On 18-21 of June 7th Nordic Geographers Meeting was held in Stockholm, Sweden – an international geography conference organized every second year. Daria Gritsenko organised a session “Arctic Energy: Hydrocarbon Riches & Local Energy Vulnerability”, where Veli-Pekka Tynkkynen was a discussant.
According to the U.S. Geological Survey 2008, an estimated 13% of the world’s undiscovered
oil and 30% of gas resources are located beyond the Arctic Circle. These abundant energy
resources are distributed unevenly, so that many Arctic communities are exposed to energy
security risks. Remote settlements rely largely on diesel for energy production, which results
in high consumer prices and a negative impact on the environment and public health. These
systems are also very vulnerable to severe weather conditions and accidents. In the past few
years, local governments in Canada, Russia and the US have had pilot projects for switching
remote villages from diesel-generated to wind- and solar-diesel hybrid power. Yet,
renewables do not take hold easily in the Arctic.
This panel sets to unveil how Arctic energy inequality is produced and how it can be
addressed by pondering:
1) How does the narrative of ‘resourceful Arctic’ affect local energy security?
2) How do regional authorities and communities engage with federal governments and
transnational businesses in renewable energy projects?
3) How can policy making help remote off-the-grid areas to benefit from renewable energy
Our researcher Hilma Salonen was presenting her paper ” Local and national perspectives on the modernisation of heating systems with the help of renewables: the case of Arkhangelsk”.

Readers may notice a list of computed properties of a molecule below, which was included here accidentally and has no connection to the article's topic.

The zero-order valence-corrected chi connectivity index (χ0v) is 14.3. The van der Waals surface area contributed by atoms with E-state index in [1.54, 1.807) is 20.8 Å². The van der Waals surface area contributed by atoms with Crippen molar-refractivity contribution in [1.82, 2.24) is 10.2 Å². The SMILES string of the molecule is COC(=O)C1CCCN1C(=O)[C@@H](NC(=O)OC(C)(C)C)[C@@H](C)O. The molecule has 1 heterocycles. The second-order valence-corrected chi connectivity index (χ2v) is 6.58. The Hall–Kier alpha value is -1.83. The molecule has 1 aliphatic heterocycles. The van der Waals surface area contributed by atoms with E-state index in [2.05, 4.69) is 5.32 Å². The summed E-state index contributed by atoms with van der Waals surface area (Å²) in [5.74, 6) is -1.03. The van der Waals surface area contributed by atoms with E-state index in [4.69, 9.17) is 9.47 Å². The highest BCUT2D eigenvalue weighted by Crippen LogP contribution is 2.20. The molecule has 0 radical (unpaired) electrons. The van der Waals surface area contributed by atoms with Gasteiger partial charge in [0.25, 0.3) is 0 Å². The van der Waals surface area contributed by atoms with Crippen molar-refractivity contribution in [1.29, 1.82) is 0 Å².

Despite the idea of the Russian Arctic as a very energy-rich area, due to its vaste size it is
clear that some regions are actually very energy-poor. However, they may have other
resources such as forests, giving the Russian state finally a reason to show interest in pushing
the use of local, renewable energy sources instead of tapping into subsidies available for
importing heating oil and coal. By focusing on the case of modernising the district heating
systems of Arkhangelsk, I examine the how a simple plan of replacing boilers burning fossil
fuels with ones burning biomass products becomes tangled with several political, financial
and practical issues in its way from Moscow to Arkhangelsk. Does the government in the end
have the same aspirations — or even the same understanding — as the local actors? ? How do the prospects of renewable energy development in this field correlate with the broader
objectives of the Russian Arctic development?
More information on the meeting is available here.